So, you're saying that the listing agent violated their fiduciary responsibility to their client, the seller, in order to get you the house? Risking losing their license and thus, their entire income, not just the small amount that might have been saved on their commission in that one deal? You really believe that?

How do you know this about the other offer, by the way? Do you know the terms of the other offer, as well? How well qualified the other buyer was? What their timeline was for closing? How much they asked for in the way of closing costs and other seller concessions?

There's a heck of a lot more than price that goes into evaluating and comparing two offers.
There was no way you could prove a breach of fiduciary responsibility. So he wasn't risking anything. There are plenty of ways to walk the ethics line without crossing it (in all professions). I didn't say he violated his fiduciary responsibility. He presented both offers to the owner and the owner chose which one to accept. He told the owner that we were more "solid". And we may have been. However, The motivation to make our deal go through (and almost double his commission: $14k instead of $28k) was certainly there. For other savvy buyers that don't mind carting themselves around to see different properties, that is something to consider.

I know about the other offer because the realtor told us about it (probably to try to get us to pay more). Another couple of data points. The realtor was sanctioned by the State in a previous transaction. Doesn't prove he was shady but it's not a common occurrence. The realtor was also pissed because the other offer didn't have an agent when he first saw the property and then showed up with an agent when he made the formal offer.

You seem upset. I'm not sure why. I'm on here to share my experiences with others so that they might learn something. I am only commenting on my own personal experiences. I'm not saying real estate agents are bad people. Feel free to ignore me if my experiences if they are not helpful to you.
Reply With Quote Quick reply to this message
 
Old 04-09-2012, 12:55 PM
 
17 posts, read 21,608 times
Reputation: 22
Quote:
Originally Posted by DMenscha View Post
Good for you! I'm always happy to hear a success story. Especially the successful appeal of an appraisal.

I love the "test the market" comment. It usually comes from a "I wish my home was worth X, but I know deep down it isn't". It's a test that already has an outcome.

I just did a transaction where I charged the buyer $500 to fill out all the forms after he and the seller had come to an agreement. There were 2 actual transactions, one for a home and one for the adjacent land. When he told me the price he was paying, it was all I could do to keep a straight face and not provide any comps for him. He didn't ask.
Thanks ! Obviously there are a lot of gotchas in real estate. I would recommend an agent for most people...
Reply With Quote Quick reply to this message
 
Old 04-09-2012, 01:01 PM
 
Location: Central Texas
16,522 posts, read 23,028,763 times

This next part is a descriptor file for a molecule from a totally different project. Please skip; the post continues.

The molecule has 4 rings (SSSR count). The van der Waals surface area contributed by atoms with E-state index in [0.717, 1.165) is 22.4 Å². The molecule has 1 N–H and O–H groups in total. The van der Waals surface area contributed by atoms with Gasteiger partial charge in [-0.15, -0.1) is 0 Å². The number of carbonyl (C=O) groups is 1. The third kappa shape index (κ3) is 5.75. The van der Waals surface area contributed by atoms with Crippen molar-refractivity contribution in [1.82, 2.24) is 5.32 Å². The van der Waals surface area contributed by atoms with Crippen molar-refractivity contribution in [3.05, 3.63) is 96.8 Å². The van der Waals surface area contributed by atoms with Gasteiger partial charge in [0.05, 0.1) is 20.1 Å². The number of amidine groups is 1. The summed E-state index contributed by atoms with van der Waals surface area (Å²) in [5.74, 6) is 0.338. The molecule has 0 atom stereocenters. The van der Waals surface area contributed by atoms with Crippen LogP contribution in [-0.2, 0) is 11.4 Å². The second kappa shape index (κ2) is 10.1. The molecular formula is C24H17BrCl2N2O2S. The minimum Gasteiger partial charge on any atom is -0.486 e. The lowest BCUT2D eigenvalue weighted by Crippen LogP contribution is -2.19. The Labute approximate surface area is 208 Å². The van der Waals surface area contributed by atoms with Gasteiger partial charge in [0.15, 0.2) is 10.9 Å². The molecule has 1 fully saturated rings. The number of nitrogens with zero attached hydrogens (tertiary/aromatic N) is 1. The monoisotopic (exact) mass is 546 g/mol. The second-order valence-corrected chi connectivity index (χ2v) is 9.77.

Reputation: 12826
I'm not upset at all. Just seeing something that could get that agent in trouble, and pointing out that the price is only part of the story. You say that the listing agent said you were more solid, and that may very well be the case. Just recently, a client of mine had two full price offers come in, one from someone who had already been through the entire approval process and only the house would have to qualify, with a short closing time and a normal earnest money deposit and option fee and period, and reasonable seller concessions. The other was pre-qualified, with a very small earnest money deposit and option fee with a long option period and a longer-than-average close time, and they asked for a lot of seller concessions. Even if the second's offer had been higher, the likelihood is that the seller would have gone with the first, simply because it was less likely to fall out.

You're attributing to the fact that you didn't have an agent something that could have (and probably was) been attributed to something entirely different that had nothing to do with that. It's not being "upset" to want that to be perfectly clear to thread readers.
Reply With Quote Quick reply to this message
Please register to post and access all features of our very popular forum. It is free and quick. Over $68,000 in prizes has already been given out to active posters on our forum. Additional giveaways are planned.

Detailed information about all U.S. cities, counties, and zip codes on our site: City-data.com.


Reply
Please update this thread with any new information or opinions. This open thread is still read by thousands of people, so we encourage all additional points of view.

Quick Reply
Message:

Over $84,000 in prizes was already given out to active posters on our forum and additional giveaways are planned!

Go Back   City-Data Forum > General Forums > Real Estate
Similar Threads

All times are GMT -6. The time now is 05:59 PM.

© 2005-2014, Advameg, Inc.

City-Data.com - Archive 1, 2, 3, 4, 5, 6, 7, 8, 9, 10, 11, 12, 13, 14, 15, 16, 17, 18, 19, 20, 21, 22, 23, 24, 25 - Top